Here’s a summary of the optimized protocol.
Names and Definitions
We use the following list of ingredients.
Tools

A “fast” random oracle H that takes nbit inputs and produces mbit outputs. In practice:
 For
sha256
, n=256 (or anything we want really) and m=256  For
aes
, n=128 and m=128  For
siphash
, n=256 (or anything we want) and m=64. Note that both AES and Siphash are keyed functions; we put the challenge in the key instead of as a prefix to the input)
 For

A “slow” random oracle W that takes \log N bits and outputs 8 bits. This is the oracle used to generate the PoST Table; cell i in the table has the value W(i). (in practice W is our version of
scrypt
, with the appropriate ID prefix already included).
Below, we’ll the +
operator for concatenation. Concatenation is bitwise (e.g., if x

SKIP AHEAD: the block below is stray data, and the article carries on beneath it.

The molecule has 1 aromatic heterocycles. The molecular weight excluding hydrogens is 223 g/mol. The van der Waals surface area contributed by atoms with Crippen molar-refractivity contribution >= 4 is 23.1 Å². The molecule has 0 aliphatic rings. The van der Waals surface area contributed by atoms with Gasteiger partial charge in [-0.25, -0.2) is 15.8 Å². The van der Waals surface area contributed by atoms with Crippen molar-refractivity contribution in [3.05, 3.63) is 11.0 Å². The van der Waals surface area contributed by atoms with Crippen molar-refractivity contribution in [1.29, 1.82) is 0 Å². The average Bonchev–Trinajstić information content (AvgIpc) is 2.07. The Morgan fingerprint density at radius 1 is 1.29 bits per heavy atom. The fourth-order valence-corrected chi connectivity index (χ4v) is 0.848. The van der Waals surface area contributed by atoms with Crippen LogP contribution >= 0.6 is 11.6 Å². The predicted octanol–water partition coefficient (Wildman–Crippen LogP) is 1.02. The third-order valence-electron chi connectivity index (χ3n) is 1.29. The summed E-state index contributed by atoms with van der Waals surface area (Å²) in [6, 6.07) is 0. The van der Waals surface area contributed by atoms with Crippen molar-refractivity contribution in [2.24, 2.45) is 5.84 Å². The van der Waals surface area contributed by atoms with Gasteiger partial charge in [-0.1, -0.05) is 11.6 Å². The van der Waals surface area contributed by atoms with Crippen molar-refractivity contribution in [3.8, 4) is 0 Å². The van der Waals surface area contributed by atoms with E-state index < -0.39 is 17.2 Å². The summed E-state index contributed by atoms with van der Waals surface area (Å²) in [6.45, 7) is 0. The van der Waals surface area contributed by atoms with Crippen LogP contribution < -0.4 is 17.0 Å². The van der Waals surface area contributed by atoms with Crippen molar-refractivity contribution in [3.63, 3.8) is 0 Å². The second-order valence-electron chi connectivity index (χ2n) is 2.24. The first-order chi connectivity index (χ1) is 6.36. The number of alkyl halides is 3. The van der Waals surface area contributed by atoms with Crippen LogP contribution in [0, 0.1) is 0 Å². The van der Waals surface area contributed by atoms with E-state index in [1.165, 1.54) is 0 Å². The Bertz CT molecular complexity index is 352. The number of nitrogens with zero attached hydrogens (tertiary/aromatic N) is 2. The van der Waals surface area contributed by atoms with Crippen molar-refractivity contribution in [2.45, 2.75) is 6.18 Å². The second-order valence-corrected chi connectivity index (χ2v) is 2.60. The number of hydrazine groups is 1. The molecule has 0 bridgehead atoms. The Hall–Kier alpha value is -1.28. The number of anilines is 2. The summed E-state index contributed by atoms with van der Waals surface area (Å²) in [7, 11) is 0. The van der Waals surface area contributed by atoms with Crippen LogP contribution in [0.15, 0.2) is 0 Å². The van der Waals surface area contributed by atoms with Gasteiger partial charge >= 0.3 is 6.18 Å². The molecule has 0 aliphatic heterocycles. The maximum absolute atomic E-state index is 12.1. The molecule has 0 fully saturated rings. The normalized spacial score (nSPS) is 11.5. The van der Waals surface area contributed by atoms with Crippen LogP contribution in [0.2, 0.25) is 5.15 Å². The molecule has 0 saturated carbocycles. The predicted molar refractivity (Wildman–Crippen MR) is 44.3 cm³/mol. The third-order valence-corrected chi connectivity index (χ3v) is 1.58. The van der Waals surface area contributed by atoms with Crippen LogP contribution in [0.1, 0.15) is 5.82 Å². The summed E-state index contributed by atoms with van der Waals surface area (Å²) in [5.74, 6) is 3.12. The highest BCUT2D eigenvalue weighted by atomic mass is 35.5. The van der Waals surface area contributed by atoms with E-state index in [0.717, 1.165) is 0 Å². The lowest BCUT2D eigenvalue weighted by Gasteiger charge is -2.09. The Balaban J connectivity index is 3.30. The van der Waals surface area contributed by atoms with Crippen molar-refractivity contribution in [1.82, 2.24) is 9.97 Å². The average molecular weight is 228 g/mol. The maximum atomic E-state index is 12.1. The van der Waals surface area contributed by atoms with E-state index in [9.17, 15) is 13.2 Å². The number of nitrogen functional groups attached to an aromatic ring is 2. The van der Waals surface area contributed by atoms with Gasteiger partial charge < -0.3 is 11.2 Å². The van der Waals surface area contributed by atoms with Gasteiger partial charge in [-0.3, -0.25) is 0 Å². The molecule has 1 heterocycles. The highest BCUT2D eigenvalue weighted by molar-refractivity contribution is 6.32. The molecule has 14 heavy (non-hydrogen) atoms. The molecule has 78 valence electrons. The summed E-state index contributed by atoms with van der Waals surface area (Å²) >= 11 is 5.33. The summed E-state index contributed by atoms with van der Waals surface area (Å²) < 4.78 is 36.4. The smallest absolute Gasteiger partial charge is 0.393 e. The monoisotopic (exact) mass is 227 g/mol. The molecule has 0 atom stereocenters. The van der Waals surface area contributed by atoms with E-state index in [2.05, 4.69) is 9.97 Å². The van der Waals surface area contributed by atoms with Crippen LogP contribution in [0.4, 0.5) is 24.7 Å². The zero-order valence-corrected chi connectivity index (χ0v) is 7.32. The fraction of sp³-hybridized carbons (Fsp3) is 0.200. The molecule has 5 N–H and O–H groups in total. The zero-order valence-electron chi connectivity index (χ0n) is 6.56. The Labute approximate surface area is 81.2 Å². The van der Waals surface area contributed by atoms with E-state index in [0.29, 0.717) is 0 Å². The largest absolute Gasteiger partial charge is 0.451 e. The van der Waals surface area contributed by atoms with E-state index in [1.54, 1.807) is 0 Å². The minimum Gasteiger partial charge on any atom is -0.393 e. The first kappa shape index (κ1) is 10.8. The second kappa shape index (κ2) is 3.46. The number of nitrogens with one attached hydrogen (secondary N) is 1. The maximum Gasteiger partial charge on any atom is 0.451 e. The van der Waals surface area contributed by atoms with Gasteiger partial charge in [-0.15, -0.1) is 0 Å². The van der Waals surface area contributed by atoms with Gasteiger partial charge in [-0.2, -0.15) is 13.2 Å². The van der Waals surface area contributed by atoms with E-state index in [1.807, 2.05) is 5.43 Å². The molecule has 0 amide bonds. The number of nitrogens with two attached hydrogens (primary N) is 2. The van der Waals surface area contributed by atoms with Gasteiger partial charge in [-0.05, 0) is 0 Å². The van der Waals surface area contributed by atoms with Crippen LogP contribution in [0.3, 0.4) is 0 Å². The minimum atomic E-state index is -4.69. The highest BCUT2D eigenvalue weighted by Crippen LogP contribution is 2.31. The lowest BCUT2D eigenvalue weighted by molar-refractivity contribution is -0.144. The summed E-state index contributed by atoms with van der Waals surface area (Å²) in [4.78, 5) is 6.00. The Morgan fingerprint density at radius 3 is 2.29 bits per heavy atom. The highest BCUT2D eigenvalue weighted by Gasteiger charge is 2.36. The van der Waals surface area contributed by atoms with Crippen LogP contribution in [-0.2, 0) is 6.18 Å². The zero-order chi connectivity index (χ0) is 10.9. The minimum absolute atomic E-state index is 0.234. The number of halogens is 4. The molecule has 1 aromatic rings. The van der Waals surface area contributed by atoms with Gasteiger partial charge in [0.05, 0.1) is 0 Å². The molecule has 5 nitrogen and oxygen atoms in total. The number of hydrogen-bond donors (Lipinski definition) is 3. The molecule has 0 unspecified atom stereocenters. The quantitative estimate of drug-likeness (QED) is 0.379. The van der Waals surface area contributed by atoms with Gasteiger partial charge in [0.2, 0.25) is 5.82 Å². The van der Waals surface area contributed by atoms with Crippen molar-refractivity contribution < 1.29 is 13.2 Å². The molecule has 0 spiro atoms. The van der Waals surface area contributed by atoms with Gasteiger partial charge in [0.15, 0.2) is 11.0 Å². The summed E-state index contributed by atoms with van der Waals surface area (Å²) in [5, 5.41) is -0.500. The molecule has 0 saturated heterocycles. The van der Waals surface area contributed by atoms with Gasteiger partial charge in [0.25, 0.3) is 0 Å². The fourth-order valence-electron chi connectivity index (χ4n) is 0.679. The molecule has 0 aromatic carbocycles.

is a 4bit value and y
is a 3 bit value, then x+y
is the 7bit value consisting of the 4 bits of x followed by the 3 bits of y).
Inputs

Challenge
ch
. Think of the challenge as a random 64bit string (in practice, the adversary can affect this a bit, but we’ll ignore this for now)  PoST table. Each cell of the table is a label, which in our case is 8 bits. Think of the table size as ~N=2^{38} labels (that’s 256 GB of data).

Label block table
T
. We partition the PoST tables into blocks of B labels. (e.g.,T[0]
consists of the concatenated PoST table labels 0,\dotsc,B1,T[1]
is the concatenated PoST labels B,\dotsc,2B1, etc.).
Parameter Summary
 N the number of labels in the PoST table
 B: the label block size (how many labels in a labelblock)
 k: how many “good” labelblocks make up a proof.
 d: the “difficulty threshold” for a good labelblock.
 d=\log{N}  \log{B} the number of bits required to express the difficulty threshold.

max_nonce
: the maximum nonce index (an integer, think of it as <100). 
num_nonces
: The number of nonces an honest party computes in a single pass over the data.  n the input size of the fast oracle H
 m the output size of the fast oracle H.
Proof and Verification